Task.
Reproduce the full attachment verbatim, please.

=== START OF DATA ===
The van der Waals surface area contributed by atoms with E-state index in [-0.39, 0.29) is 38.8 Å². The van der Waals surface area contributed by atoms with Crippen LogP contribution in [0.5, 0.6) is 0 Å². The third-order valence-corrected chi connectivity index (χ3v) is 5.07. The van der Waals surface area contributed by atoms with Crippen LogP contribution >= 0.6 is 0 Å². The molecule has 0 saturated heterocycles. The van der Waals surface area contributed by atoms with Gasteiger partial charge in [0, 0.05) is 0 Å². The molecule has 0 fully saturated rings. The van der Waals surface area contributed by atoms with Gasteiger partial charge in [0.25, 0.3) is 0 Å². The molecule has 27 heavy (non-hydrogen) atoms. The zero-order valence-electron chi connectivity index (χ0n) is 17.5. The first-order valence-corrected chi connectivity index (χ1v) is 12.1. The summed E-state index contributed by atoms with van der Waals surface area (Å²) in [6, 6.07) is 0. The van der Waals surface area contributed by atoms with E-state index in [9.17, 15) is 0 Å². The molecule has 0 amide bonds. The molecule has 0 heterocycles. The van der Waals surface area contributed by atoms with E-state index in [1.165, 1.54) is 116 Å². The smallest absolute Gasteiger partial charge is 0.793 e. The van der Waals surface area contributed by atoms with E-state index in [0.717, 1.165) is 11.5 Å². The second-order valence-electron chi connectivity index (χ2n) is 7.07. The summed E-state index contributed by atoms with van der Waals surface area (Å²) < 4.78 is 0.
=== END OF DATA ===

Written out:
The van der Waals surface area contributed by atoms with E-state index in [-0.39, 0.29) is 38.8 Å². The van der Waals surface area contributed by atoms with Crippen LogP contribution in [0.5, 0.6) is 0 Å². The third-order valence-corrected chi connectivity index (χ3v) is 5.07. The van der Waals surface area contributed by atoms with Crippen LogP contribution >= 0.6 is 0 Å². The molecule has 0 saturated heterocycles. The van der Waals surface area contributed by atoms with Gasteiger partial charge in [0, 0.05) is 0 Å². The molecule has 0 fully saturated rings. The van der Waals surface area contributed by atoms with Gasteiger partial charge in [0.25, 0.3) is 0 Å². The molecule has 27 heavy (non-hydrogen) atoms. The zero-order valence-electron chi connectivity index (χ0n) is 17.5. The first-order valence-corrected chi connectivity index (χ1v) is 12.1. The summed E-state index contributed by atoms with van der Waals surface area (Å²) in [6, 6.07) is 0. The van der Waals surface area contributed by atoms with E-state index in [9.17, 15) is 0 Å². The molecule has 0 amide bonds. The molecule has 0 heterocycles. The van der Waals surface area contributed by atoms with E-state index in [1.165, 1.54) is 116 Å². The smallest absolute Gasteiger partial charge is 0.793 e. The van der Waals surface area contributed by atoms with E-state index in [0.717, 1.165) is 11.5 Å². The second-order valence-electron chi connectivity index (χ2n) is 7.07. The summed E-state index contributed by atoms with van der Waals surface area (Å²) < 4.78 is 0.